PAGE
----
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Posted: 06/17/21 01:58pm Link  |  Quote  |  Print  |  Notify Moderator

I hate them and see that most of those that like them are from the left coast. We have one in the middle of no where. 1 in 4 vehicles get lost in there. GPS just helps the confusion

NRALIFR

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Posted: 06/17/21 02:13pm Link  |  Quote  |  Print  |  Notify Moderator

Just because the roundabouts you’re familiar with are well designed doesn’t mean they all are.

It’s the six-inch tall curbing that surrounds the too small roundabouts round these here parts that make me go [emoticon]

WTH do they think is going to happen when a truck and trailer try to negotiate those???

[emoticon][emoticon]


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valhalla360

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Posted: 06/17/21 02:28pm Link  |  Quote  |  Print  |  Notify Moderator

A lot of it is perception.

If they are designed properly, they force drivers to slow down in order to make the turns. A lot of the design revolves around deflection angles which is why you get the triangular splitter islands going into modern roundabouts.

Yes, they often have a paved inner circle on 1 lane roundabouts to accommodate trucks.

Occasionally, they will result in a small increase in property damage only (think fender bender crashes) but injury crashes go way down pretty much always, simply because everything is happening slowly.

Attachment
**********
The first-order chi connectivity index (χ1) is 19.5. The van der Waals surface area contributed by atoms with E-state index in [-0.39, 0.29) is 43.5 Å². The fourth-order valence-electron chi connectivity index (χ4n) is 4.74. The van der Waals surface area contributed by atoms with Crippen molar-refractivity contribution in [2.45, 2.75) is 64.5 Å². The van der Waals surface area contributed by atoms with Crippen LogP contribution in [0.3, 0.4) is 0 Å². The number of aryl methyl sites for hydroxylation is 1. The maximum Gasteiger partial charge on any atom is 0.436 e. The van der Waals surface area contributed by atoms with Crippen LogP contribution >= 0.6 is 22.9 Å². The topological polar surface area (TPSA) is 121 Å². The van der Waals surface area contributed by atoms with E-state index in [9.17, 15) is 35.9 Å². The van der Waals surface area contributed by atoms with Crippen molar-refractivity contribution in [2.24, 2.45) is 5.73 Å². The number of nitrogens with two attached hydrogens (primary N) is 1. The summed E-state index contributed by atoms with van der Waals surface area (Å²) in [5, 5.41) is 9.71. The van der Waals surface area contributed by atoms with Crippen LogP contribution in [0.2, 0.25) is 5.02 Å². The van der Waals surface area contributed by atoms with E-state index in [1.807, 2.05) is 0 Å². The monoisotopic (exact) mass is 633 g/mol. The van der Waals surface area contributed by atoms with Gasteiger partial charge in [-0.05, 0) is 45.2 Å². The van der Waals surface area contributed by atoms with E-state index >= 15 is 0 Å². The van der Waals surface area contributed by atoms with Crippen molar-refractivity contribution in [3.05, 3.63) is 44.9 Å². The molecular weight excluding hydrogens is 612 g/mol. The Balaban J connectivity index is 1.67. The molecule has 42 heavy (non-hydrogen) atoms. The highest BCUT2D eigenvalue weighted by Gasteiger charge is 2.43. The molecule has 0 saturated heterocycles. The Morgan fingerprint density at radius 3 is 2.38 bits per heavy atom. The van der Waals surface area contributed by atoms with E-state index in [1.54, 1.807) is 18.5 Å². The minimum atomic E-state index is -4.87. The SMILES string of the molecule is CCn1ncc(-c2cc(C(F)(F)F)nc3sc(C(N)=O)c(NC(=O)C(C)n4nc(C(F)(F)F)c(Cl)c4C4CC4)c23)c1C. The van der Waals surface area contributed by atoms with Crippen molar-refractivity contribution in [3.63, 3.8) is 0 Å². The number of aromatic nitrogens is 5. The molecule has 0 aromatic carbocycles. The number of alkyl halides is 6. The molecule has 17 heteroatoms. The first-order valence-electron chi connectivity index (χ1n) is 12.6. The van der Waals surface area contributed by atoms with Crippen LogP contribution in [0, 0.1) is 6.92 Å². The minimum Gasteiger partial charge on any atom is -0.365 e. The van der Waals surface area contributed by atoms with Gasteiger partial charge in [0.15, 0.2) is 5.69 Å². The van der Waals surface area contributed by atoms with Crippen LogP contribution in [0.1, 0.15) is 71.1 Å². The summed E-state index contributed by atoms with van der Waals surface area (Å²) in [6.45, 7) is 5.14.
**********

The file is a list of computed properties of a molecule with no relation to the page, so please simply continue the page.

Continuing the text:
Way more capacity than stop controlled intersections and far less delay. At traffic signals it depends but usually a roundabout will do better.

As far as people struggling to enter:
- It may be annoying but relatively harmless if you just stop at the entrance.
- It's really very simple, look to the left...if there is a gap, you can enter and once you have entered you have right of way over other entering vehicles (multilane, follow the lane markings).

PS: About 20yr ago, I was working at MiDOT and we put in the first multilane roundabout (3 lanes). We had a webcam, so we could observe from the central office. After it was announced to be open, we all gathered around and finally called the construction office to see if really was fully open. They said yes, so we put an intern to counting cars. It was handling 5000 vehicles/hour with essentially no queues or delay. Even really big signalized intersections will struggle with that kind of volume and there will always be substantial delays...of course post script, the plow drivers had to learn they couldn't leave the bucket up while going thru after one fell over. They lift the bucket so the salt flows back to the spreader but this made him top heavy and he took the turn too fast.